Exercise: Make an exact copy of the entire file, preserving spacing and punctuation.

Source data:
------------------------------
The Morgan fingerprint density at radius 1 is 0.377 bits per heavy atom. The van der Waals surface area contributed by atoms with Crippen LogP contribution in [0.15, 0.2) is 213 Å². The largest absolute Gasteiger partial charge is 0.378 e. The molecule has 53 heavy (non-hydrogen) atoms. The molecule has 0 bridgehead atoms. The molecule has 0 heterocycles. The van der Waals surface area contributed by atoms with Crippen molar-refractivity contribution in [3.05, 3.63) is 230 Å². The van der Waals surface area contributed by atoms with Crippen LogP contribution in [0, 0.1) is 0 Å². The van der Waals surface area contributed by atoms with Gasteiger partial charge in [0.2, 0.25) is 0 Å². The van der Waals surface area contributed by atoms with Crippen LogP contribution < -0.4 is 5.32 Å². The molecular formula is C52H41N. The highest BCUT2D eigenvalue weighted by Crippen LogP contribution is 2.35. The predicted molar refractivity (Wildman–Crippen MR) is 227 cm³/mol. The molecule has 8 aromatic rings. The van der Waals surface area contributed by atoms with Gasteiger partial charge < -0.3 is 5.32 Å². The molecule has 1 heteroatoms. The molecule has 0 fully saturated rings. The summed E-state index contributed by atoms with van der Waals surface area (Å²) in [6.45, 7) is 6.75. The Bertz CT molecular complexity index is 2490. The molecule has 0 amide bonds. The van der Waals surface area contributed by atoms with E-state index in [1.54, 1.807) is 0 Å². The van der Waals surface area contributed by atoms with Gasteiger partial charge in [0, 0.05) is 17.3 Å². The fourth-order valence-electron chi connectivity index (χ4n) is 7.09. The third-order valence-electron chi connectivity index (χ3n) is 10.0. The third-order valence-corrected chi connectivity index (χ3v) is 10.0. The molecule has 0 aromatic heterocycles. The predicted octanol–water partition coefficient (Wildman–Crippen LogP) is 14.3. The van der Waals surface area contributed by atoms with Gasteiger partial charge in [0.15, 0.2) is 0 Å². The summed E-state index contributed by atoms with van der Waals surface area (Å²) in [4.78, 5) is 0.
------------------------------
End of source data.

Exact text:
The Morgan fingerprint density at radius 1 is 0.377 bits per heavy atom. The van der Waals surface area contributed by atoms with Crippen LogP contribution in [0.15, 0.2) is 213 Å². The largest absolute Gasteiger partial charge is 0.378 e. The molecule has 53 heavy (non-hydrogen) atoms. The molecule has 0 bridgehead atoms. The molecule has 0 heterocycles. The van der Waals surface area contributed by atoms with Crippen molar-refractivity contribution in [3.05, 3.63) is 230 Å². The van der Waals surface area contributed by atoms with Crippen LogP contribution in [0, 0.1) is 0 Å². The van der Waals surface area contributed by atoms with Gasteiger partial charge in [0.2, 0.25) is 0 Å². The van der Waals surface area contributed by atoms with Crippen LogP contribution < -0.4 is 5.32 Å². The molecular formula is C52H41N. The highest BCUT2D eigenvalue weighted by Crippen LogP contribution is 2.35. The predicted molar refractivity (Wildman–Crippen MR) is 227 cm³/mol. The molecule has 8 aromatic rings. The van der Waals surface area contributed by atoms with Gasteiger partial charge < -0.3 is 5.32 Å². The molecule has 1 heteroatoms. The molecule has 0 fully saturated rings. The summed E-state index contributed by atoms with van der Waals surface area (Å²) in [6.45, 7) is 6.75. The Bertz CT molecular complexity index is 2490. The molecule has 0 amide bonds. The van der Waals surface area contributed by atoms with E-state index in [1.54, 1.807) is 0 Å². The van der Waals surface area contributed by atoms with Gasteiger partial charge in [0, 0.05) is 17.3 Å². The fourth-order valence-electron chi connectivity index (χ4n) is 7.09. The third-order valence-electron chi connectivity index (χ3n) is 10.0. The third-order valence-corrected chi connectivity index (χ3v) is 10.0. The molecule has 0 aromatic heterocycles. The predicted octanol–water partition coefficient (Wildman–Crippen LogP) is 14.3. The van der Waals surface area contributed by atoms with Gasteiger partial charge in [0.15, 0.2) is 0 Å². The summed E-state index contributed by atoms with van der Waals surface area (Å²) in [4.78, 5) is 0.